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how to disable ssh and keep sftp working

Discussion in 'General Discussion' started by konrath, Jul 3, 2009.

  1. konrath

    konrath Well-Known Member

    May 3, 2005
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    when I disable the SSH Password Auth Tweak the sftp stop too.

    I want keep sftp working but the ssh stoped. The SSH must working only to Private Key.

    Thank you
  2. manjula.k

    manjula.k Registered

    Apr 16, 2009
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    I'm not sure whether it will satisfy your exact need.

    SSH Password Auth Tweak is kept as enabled itself .

    I'm setting this for a particular user named "test" . Set the user's shell to:

    /usr/libexec/openssh/sftp-server ( give the correct path for sftp-server , wherever it is on the server)

    You can do this by opening /etc/passwd and change the shell field to

    It may look like


    2) Add /usr/libexec/openssh/sftp-server to /etc/shells

    This will allow sftp and disable shell access to user test

    But I haven't tried the SSH Private Key method .
  3. Spiral

    Spiral BANNED

    Jun 24, 2005
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    While SFTP does inteface the SSH server, the user logging in to SFTP
    does not have to have shell access. Just don't give SSH access out!

    I don't recommend that you stop the SSH server just because it can cause
    you a great deal of other headaches but moving it to another port, using
    certificates, disabling direct root access, and using only protocol 2 are all
    good steps for protecting it. Beyond that, just don't give anyone shell access.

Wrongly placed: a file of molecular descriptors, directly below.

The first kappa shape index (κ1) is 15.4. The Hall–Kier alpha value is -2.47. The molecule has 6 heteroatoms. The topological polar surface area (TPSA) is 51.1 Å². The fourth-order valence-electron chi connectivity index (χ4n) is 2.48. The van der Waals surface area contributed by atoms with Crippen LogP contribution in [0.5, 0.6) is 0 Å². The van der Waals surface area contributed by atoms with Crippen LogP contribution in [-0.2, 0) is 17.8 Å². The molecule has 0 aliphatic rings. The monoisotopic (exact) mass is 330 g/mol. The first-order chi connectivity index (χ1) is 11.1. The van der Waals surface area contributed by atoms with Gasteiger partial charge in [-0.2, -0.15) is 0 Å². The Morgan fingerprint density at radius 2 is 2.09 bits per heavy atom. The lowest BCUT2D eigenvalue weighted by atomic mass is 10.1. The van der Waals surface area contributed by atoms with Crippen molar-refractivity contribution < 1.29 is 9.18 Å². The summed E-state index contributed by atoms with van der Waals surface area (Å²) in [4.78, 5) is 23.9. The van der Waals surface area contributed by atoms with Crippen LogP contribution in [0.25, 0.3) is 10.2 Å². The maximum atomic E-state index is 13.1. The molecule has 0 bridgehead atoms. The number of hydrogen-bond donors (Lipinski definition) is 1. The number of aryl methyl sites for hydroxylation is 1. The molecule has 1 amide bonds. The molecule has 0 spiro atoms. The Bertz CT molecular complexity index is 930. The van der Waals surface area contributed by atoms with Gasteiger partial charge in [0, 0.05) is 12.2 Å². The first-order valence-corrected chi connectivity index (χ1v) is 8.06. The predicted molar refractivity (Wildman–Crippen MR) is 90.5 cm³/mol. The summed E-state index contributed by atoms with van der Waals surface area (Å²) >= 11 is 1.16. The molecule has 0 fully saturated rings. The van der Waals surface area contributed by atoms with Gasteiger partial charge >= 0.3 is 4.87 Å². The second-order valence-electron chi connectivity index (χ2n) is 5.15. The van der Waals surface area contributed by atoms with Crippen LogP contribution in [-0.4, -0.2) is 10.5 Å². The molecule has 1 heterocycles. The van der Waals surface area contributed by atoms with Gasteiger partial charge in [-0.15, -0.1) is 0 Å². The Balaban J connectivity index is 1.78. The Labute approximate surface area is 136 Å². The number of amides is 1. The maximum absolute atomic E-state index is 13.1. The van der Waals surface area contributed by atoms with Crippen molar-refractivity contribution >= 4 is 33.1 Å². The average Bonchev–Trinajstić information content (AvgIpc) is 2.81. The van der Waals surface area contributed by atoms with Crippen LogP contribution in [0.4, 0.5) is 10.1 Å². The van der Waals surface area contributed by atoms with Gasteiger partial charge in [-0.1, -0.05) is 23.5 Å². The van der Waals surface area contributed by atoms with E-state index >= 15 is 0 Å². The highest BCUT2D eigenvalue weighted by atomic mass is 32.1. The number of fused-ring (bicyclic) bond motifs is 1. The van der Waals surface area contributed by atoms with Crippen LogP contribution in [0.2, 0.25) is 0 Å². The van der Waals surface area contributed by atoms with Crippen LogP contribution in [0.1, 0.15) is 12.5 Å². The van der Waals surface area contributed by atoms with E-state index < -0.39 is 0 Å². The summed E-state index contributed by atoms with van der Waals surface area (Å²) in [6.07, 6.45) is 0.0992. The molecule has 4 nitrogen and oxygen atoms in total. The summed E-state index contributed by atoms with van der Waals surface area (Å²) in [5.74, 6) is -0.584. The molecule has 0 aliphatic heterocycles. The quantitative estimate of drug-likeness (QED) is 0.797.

Now in regard to SFTP, like I said the user doesn't have to have shell access
    enabled to be able to use it but then at the same time I have to be curious
    as to the underlying reason you are pushing for SFTP only. If you are under
    the impression that FTP is being hacked anywhere recently, you are delutional
    and misinformed. While there is a lot of chatter (and bad assumptions) going
    around the net regarding that lately, the truth is the exploit being used has
    absolutely nothing to do with FTP whatsoever. Recent hackers have been
    capturing packets and keylogging user's own home computers and then
    using the information collected to login to the user's own accounts at
    web hosting companies and banks which is incidentally why they usually
    get in on the first try without any brute force attempts.

    Bad news for those who think SFTP with certs might help, I've already seen
    this exploit used in the wild capturing encryption certificates and connecting
    by other "secure" means using a proxy off the user's own computer and
    certificates ripped from the user's own computer.

    Point in fact, if you are generally trying to increase security -- wouldn't hurt.

    If you are trying to protect from the recent exploit chatter - Then I laugh
    at you wholeheartedly because what you are doing is pointless. That said
    I am investigating solutions myself to try to help these users get protected
    and not get compromised in the first place.

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